Most of we active equity investors have a need for tactical or strategic cash holdings, monies which we expect to place in the market when we are more confident of pricing or prospects. For some, part of this can be a long-term holding, held in reserve in the event of a crash–the buying opportunity of a lifetime–while the remainder may swell or shrink over time. In reality, however, we probably end up holding more cash, on average, than is good for us.
Many years ago, in what seems like a different life, this medium or long-term cash could have been earning a decent rate of interest, even if tax and inflation took a chunk off its gross returns. Now, as we all know, even in notice or term accounts, the interest rate on these is not far off zero, and it hardly seems worth the inconvenience of accepting limited access for the marginal return. While the capital is safe if held in a bank, at least in relative terms, it still rankles knowing that the interest paid is so much less that the yield on equities.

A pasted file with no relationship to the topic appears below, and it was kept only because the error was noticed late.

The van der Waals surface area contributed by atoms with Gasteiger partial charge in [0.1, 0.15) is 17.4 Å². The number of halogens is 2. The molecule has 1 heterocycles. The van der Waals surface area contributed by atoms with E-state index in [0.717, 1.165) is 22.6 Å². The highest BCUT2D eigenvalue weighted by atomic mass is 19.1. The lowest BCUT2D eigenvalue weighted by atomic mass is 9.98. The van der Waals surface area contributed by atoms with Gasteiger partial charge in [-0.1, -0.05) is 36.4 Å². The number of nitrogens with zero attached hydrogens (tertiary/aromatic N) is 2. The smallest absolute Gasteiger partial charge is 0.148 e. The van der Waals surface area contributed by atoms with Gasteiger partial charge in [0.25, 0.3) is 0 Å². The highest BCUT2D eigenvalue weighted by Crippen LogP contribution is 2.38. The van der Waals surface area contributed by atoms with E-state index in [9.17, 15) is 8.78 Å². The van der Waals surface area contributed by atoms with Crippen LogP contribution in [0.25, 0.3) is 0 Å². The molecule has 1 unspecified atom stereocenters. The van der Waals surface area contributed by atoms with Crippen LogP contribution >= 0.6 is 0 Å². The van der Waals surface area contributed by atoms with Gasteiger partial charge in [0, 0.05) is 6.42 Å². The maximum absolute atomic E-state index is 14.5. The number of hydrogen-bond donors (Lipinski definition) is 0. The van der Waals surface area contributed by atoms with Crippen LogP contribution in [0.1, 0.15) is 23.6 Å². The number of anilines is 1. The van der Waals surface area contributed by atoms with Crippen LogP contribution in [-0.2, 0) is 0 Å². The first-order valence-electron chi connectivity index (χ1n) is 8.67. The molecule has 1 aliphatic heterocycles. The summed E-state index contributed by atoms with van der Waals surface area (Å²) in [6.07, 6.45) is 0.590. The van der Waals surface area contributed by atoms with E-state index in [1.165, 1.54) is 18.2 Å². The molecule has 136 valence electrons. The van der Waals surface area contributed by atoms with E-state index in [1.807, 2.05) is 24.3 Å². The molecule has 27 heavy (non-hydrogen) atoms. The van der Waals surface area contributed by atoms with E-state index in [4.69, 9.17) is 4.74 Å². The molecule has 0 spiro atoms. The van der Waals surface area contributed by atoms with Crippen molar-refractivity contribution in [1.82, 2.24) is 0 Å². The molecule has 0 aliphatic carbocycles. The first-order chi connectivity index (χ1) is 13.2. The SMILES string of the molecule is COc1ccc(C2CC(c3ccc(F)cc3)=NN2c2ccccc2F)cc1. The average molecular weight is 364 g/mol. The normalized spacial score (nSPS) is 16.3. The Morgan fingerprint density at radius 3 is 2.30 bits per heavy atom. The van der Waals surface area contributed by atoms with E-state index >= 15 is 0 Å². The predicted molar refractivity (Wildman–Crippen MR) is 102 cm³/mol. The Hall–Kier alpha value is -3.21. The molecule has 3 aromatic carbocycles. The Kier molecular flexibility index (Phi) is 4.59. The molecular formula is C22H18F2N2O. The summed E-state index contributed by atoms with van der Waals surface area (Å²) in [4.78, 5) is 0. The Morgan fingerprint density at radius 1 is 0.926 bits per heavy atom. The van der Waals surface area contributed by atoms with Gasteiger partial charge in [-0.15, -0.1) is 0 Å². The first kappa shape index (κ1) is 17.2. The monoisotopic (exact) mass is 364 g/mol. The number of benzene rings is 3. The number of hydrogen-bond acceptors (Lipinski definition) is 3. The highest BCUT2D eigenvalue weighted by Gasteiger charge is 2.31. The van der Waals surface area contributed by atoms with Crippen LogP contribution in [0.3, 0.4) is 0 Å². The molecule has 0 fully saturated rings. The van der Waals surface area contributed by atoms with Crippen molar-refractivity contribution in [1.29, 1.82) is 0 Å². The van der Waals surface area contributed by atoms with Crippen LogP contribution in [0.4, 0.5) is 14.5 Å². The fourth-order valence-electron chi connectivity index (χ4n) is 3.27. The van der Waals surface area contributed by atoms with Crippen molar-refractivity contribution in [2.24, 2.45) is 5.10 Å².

In the last year or so, as equity market pricing appeared high on many measures, I have been holding more cash than usual as a form of insurance policy. I have therefore been looking at various possible homes for that cash. Of course, none of the alternatives can offer the security of cash (at least up to the bank guarantee level) or its immediate availability (assuming that there is no further banking crisis), while also providing a reasonable return. Inevitably, it is necessary to accept a trade-off.
A starting point might be gilts (bonds issued by the British government). Personally, I am not so risk-averse as to be willing to hold an asset that promises a negative return if held to maturity, even if the gross-redemption yield is marginally above zero, dealing costs will soon push it below. Over the short-term, they behave more like equities nowadays, with volatility in pricing meaning that capital losses can be significant, and there appears to be limited room for further yield falls. Although I can understand their appeal to short-term traders, they do not seem to be an appropriate safe place to park short- or medium-term money.